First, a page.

[FONT=Times New Roman, serif] Inold China, when the son of a family might go astray, the parentsalways found him a wife who could lead him on the right path in life,given that the wife was demure and decent in moral and behavior, andhad the talent to turn the husband round her little finger. So WestEmpress Dowager began to look for such a girl to be the wife ofPrince Zaifeng.[/FONT]
[FONT=Times New Roman, serif] Rongluhad a son and a daughter. The son had died young from some kind ofdisease. The daughter was about the same age as Prince Zaifeng, butwas known very shrewd and eloquent. Head eunuch Li suggested that shewas the right girl for Prince Zaifeng. However, Prince Zaifeng hadalready been engaged to another girl from a Mongolian family. WestEmpress Dowager ordered the engagement to be broken. Normally, if theboy's family wanted to break the engagement, it would be deemed thatthey had found some demerits or misconduct with the girl and it was adisgrace to the girl. Although it was different in this case, thegirl still thought it as a disgrace to her. She thereby made hersuicide by drinking some poison. [/FONT]
 

xlwoo

Senior Member
[FONT=Times New Roman, serif]PrinceZaifeng and Ronglu's daughter, Funiu, were soon engaged to bemarried. West Empress Dowager often summoned the daughter Funiu intothe Forbidden City. She was a clever girl and knew how to talk sweet.Before the wedding day when she was in the Forbidden City, WestEmpress Dowager said to her, “I think you have everything. I don'tknow what you could lack. But I still want to give you something as awedding gift.” She gesticulated to her head eunuch Li to take outher jewelry box, which was in her bedroom. Eunuch Li got two eunuchsto carry out the jewelry box. When the box was opened, glisteningcolorful gems and gold met the eye of the peepers. West EmpressDowager beckoned Funiu forward and told her to pick six items,whatever she loved. This really was a special favor. She would soonbe her niece-in-law. [/FONT]
[FONT=Times New Roman, serif] Therewere four compartments in the box. All sorts of pearls were in thefirst compartment, some as big as a playing marble. The secondcompartment contained colorful precious stones. Jade of all thedifferent shapes and sizes were stored in the third compartment andmiscellaneous pieces were put in the fourth compartment. “You canchoose from the miscellaneous compartment first.” West EmpressDowager advised her. There was a diamond ring. The diamond was as bigas the core of an apricot. She was about to pick the ring when sheheard someone coughed. She looked up at Big Princess, who was movingher head a bit from left to right. So she took up a diamond braceletinstead. “It is a nice piece. You can try it on.” West EmpressDowager instructed. She put it on her wrist and showed it to WestEmpress Dowager. “It looks pretty on you.” West Empress Dowagercommented. So Big princess said, “You can keep it on.” Then shewas told to select six pieces. It meant that the bracelet was theextra gift. She got six more.[/FONT]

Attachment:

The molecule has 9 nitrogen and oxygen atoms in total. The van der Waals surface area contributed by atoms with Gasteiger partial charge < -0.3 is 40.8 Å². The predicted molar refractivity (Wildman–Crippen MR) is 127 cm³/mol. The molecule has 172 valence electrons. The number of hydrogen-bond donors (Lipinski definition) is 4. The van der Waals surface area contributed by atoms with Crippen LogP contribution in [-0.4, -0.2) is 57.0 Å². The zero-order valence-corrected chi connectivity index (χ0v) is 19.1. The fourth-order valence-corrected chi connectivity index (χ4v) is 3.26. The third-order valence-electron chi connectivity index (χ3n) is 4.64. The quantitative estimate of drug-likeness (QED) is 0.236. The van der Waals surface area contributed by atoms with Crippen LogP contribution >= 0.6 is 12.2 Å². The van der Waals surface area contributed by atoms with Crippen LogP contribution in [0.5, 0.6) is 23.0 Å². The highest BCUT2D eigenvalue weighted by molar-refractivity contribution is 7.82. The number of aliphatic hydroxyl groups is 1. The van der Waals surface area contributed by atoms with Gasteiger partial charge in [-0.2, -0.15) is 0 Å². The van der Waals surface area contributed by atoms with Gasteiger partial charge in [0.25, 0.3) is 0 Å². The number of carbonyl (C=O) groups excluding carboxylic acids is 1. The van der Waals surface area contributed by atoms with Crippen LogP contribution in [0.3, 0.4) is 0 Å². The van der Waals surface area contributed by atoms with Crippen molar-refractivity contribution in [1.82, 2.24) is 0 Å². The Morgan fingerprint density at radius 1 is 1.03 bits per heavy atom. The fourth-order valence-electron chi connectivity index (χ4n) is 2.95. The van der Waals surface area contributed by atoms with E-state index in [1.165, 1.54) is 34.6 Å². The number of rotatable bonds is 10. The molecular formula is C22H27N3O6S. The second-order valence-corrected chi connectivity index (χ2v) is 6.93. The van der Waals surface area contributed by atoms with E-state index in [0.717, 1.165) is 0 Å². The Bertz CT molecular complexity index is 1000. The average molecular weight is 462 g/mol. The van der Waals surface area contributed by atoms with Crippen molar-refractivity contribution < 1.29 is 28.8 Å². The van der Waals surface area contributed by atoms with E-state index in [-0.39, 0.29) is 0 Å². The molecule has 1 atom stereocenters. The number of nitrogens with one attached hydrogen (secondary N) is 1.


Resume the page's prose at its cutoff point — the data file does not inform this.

[FONT=Times New Roman, serif] Rongluwas seriously sick at the time, but the wedding was still held.Superstitious people at that time thought that a big event like awedding would drive away the demons of sickness. But demons ofsickness didn't fear such things like a wedding and took Ronglu awaywith them not long after the wedding. The news of the death of Rongluhit West Empress Dowager really hard and she wept sincere tears. [/FONT]
 

xlwoo

Senior Member
[FONT=Times New Roman, serif]Chapter 46[/FONT]


[FONT=Times New Roman, serif]Althoughthe reform started by the emperor had failed, people all over thecountry still required it. They blamed West Empress Dowager for thefailure. It was all on the newspapers.[/FONT]
[FONT=Times New Roman, serif] WestEmpress Dowager hereby made a public declaration that she wantedreform, too, but step by step. First, she wanted to denounce theexamination system for the selection of government officials and toestablish new western-style schools. But some conservative courtiersargued, “If this system was denounced, how can the governmentofficials be chosen when needed?” Other courtiers supporting thereform refuted, “We can choose from the students at schools.”[/FONT]
[FONT=Times New Roman, serif] WestEmpress Dowager also agreed to send a group of young studentsoverseas to study in America. China needed a lot of people withspecial skills and knowledge of special technology like people whoknew foreign languages to deal with the foreign countries, likepeople who could set up and operate telegram system and buildrailroads and steamboats, particularly warships, and could dig upores for the newly developed industries.[/FONT]
[FONT=Times New Roman, serif] But many students having been sent to study in America picked upwestern life-style and habits, which was considered to betray theChinese traditions. Some courtiers suggested that all the studentsshould return to China or their minds would be further contaminated.After plenty of debates, West Empress Dowager consented to let thestudents return. The newspapers called it a waste of money, but someof the students had really learned something and became earliestengineers in the building of railroads and ships, etc.[/FONT]
 

xlwoo

Senior Member